When out shooting wildlife my best lens is a Nikon AF-S FX Nikkor 200-400 f/4G ED VRII zoom lens. Since I use a Nikon D5100 camera that has an APS-C sensor, due to the 1.6 crop factor the 35mm equivalent would be 320-640mm. I chose the lens because it is very sharp, the image quality is great, the f/4.0 aperature lets in plenty of light and the reach of the lens lets me take shots very far away. The downside is that when mounted on my camera the rig weighs about 11 pounds.
The weight isn’t much of an issue when I can use my tripod. However, lugging around a tripod, setting it up, getting it level and such is a bit of a hassle. On the other hand, trying to get a steady shot at a distance while hand holding the camera and lens is very difficult. I have done it trying to shoot birds in flight, but being a bit older my hands normally shake a bit making hand-holding my rig all that much more challenging.
I have tried using my monopod, but it too light weight to handle the 11 pounds. I researched other solutions, but many of the portable platforms like shoulder or chest mounts with gyroscopes were out of my price range.
I found the Cowboy Studio shoulder brace online and since it was ~$30 I thought I would give it a try. It is mostly for videographers, but since it is rated to hold up to 13 pounds, I thought it might work for me. Although it took some getting used to I have been able to take shots that I would otherwise have missed.
I attach the Cowboy Studio to the tripod foot on the lens that is closest to the camera (there are two mount points on the 200-400mm lens), which give a pretty good weight distribution. I usually attach my Joby shoulder strap to the further tripod mount on the lens to carry the camera, lens and brace. The curved top piece in the picture goes over my right shoulder and the bottom piece rests against my chest. This brings the camera viewfinder in from of my eye. Even though the brace is made out of hard plastic I haven’t had any issue with stability or it breaking. Since the bottom brace rests on my chest, it does move when I take a breath.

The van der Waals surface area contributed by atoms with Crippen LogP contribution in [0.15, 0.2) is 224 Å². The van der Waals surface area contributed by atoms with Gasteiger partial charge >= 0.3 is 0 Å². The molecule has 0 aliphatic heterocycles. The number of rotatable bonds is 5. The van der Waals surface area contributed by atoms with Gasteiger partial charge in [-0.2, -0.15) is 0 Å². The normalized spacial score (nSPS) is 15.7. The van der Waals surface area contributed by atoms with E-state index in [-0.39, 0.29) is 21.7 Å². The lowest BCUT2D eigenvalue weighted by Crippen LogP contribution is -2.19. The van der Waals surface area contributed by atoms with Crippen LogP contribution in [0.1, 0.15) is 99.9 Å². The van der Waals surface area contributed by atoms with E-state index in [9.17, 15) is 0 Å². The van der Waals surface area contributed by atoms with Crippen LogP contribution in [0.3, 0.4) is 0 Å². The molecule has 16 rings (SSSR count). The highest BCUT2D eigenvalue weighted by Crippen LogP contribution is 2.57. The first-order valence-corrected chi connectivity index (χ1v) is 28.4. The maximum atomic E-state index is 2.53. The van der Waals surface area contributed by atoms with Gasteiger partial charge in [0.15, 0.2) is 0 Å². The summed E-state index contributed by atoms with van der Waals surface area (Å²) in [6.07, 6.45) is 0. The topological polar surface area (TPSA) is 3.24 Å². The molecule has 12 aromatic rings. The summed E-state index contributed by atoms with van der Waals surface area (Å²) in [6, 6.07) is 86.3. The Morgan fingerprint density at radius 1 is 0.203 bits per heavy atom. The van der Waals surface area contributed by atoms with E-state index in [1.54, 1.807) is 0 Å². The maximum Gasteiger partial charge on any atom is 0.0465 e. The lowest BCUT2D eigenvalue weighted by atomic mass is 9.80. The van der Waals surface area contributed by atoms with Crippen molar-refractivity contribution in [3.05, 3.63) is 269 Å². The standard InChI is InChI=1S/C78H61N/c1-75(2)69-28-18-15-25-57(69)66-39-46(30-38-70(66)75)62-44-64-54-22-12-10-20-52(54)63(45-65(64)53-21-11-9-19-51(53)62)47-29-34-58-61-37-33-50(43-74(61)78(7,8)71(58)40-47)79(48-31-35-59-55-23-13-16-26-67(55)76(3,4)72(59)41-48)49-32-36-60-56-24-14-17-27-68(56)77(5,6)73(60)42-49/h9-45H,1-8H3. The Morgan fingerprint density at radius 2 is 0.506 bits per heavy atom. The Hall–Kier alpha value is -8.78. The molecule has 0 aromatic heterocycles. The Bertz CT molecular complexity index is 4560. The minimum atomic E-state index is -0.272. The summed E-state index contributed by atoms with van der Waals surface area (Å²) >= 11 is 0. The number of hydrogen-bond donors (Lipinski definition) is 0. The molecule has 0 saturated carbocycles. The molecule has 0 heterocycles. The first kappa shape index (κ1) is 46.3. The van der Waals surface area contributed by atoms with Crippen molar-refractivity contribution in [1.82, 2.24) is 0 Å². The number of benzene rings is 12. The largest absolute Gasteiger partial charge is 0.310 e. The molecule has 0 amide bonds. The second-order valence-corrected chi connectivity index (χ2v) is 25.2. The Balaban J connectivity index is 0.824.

I call the big lens “Bertha”. Yeah, we’re the people who name our cars, camper and so on. . .
The opening picture of the bald eagle was taken in Alaska while I was on a whale watching trip in the Inner Passage. I was standing on the back of a motorized 40 foot catamaran in three foot seas shooting at the eagle from almost 100 yards. The image is cropped significantly and post processed in Lightroom.
I did get some shots of humpback whales in the Inner Passage. This was taken from 150 yards or so. You can see the shallow depth of field by looking at how the water is slightly out of focus in front of and behind the tail.
While I am not fond of this shot I have included to show one of the challenges in shooting birds in flight with such a cumbersome rig. The camera picked up the rock and vegetation behind the eagle as it was taking off. The autofocus can’t keep up with objects moving rapidly towards the camera.
This photo of a great horned owl was taken in Alaska while on a jet boat trip up one of the rivers. I was standing in the back of the jet boat maybe 60 feet from the bird. This image was not cropped, but it was post processed in Lightroom. The day was fairly overcast, so I was shooting wide open (f/4.0) and the ISO pushed up to 320.
None of these shots would probably be possible without the vibration reduction (Nikon’s term for image stabilization) built into the lenses I use. I tend to shut off the VR when I am using the tripod, but engage it when I use the brace. I have tried to use the brace with some of my other lenses, especially when I am using a 1.4X teleconverter to extend the reach. I have found it is easier and more versatile to just hand hold the camera and lens in those situations.
It is always nice when a bird holds still for its picture. I have a 13″ X 19″ print of this on the wall of my office.
In summary, if you have a moderate to heavy lens in your collection and want to try a different platform from a tripod or monopod, I would recommend the Cowboy Studio Shoulder Brace. At under $30.00, what do you have to lose?